Hindu God Kartikeya: Names & Story

Instructor: Tommi Waters

TK Waters has a bachelor's degree in literature and religious studies and a master's degree in religious studies and teaches Hebrew Bible at Western Kentucky University.

Epic fights between gods and demons are not unusual to Hinduism, and Kartikeya's story is no different - in fact, he was created for the purpose of defeating a demon. Read more about Kartikeya's story in this lesson.

A demon named Tarakasura was terrorizing the land, and even the gods could not stop him. They knew there was only one hope: the birth of a great divine warrior who could save them. This might sound like the plot of a fantasy book or movie, but this is actually the legend behind the birth of Kartikeya, the warrior god of Hinduism. His legends, the circumstances of his birth, and even his name varies by region. Let's delve a bit further into Kartikeya's origin story and the meanings behind his many names.

The Story of Kartikeya

According to Hindu legend, Shiva, the destroyer god, was destined to have a son who would be a great warrior and save the gods. In a version of Kartikeya's origin story commonly found in northern India, Shiva and his wife, Parvati, created a being with five faces. A glowing spark emerged from each face. Shiva sent the five-faced being into the holy Ganges river. The five sparks floated out, and each formed into a child. Young women found them in the forest pond, each taking and nursing one of the children.

When Shiva and Parvati eventually took their children back, Parvati did not know how she could manage to take care of and feed all five. To make her job easier, Shiva merged the children into one being with six heads - one for each of the children, representing the five senses, and a final head to combine the senses into one, symbolic of the mind and power of Shiva. The six-headed child was the much-awaited warrior god, Kartikeya.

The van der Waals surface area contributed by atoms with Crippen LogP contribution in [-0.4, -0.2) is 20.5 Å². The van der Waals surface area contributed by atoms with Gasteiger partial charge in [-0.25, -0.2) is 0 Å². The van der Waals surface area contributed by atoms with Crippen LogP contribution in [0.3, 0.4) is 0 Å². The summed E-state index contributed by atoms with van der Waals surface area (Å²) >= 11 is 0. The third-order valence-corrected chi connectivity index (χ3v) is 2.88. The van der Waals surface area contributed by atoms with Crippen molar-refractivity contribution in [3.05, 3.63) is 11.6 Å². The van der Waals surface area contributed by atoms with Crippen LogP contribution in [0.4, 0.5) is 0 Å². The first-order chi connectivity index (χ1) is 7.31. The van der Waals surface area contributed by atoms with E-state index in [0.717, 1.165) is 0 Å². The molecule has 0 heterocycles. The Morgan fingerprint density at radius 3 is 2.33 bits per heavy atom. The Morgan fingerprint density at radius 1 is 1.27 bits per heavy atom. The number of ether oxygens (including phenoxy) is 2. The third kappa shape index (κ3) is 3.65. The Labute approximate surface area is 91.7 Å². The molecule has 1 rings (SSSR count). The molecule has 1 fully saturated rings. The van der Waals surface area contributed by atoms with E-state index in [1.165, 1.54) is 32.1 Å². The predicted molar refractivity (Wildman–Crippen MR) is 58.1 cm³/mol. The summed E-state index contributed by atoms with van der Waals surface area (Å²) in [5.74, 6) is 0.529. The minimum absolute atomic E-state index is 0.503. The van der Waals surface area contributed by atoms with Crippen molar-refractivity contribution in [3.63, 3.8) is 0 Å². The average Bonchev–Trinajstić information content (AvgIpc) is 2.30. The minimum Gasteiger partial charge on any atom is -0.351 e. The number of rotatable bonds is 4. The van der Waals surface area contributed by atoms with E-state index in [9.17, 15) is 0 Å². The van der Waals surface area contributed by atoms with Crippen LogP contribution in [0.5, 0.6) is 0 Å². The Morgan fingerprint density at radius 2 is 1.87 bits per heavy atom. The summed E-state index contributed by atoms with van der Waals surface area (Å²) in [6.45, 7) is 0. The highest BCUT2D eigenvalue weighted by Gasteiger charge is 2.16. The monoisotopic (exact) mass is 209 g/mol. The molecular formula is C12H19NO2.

A God with Many Names

Kartikeya means son of kittikas, or forest nymphs, a nod to the young women who first raised him. In northern India, his other names reflect his character. The name Skanda means ''attacker,'', referring to his brave crusade against the demons. In other stories, he is called Kumara, or ''boy.'' The name Kumara references his child-like appearance and eternal bachelorhood.

In the Tamil tradition of southern India, Kartikeya is known by two different names. He is worshiped typically as Murugan and is a very popular deity. Another common name he is given in the Tamil tradition is Subrahmanyan, which some translate as ''Dear to the Brahmins,'' or the religious leaders. According to legend, Kartikeya moved to southern India from the mountain he lived on with his parents and is one of the most revered gods in the area.

In visual representations, Kartikeya is typically represented looking like a young man. In Tamil traditions, he married Devasana, considered by some to have been the daughter of the god Indra, and Valli, who was rescued from a pit as she was digging out root vegetables. He was given a peacock as his vehicle by its father, Garuda, the bird-like vehicle of Vishnu, a major Hindu deity.

Depiction of Kartikeya with six heads and his wives astride his peacock vehicle
Depiction of Kartikeya

The Battle Against Tarakasura

Kartikeya, taking the eternal child-like form of Kumara, achieved the purpose he was born for and defeated the demon Tarakasura. He led the rest of the gods into battle and became a true warrior god. When Tarakasura saw Kumara and the rest of the gods coming to battle him, he laughed because Kumara was just a boy.

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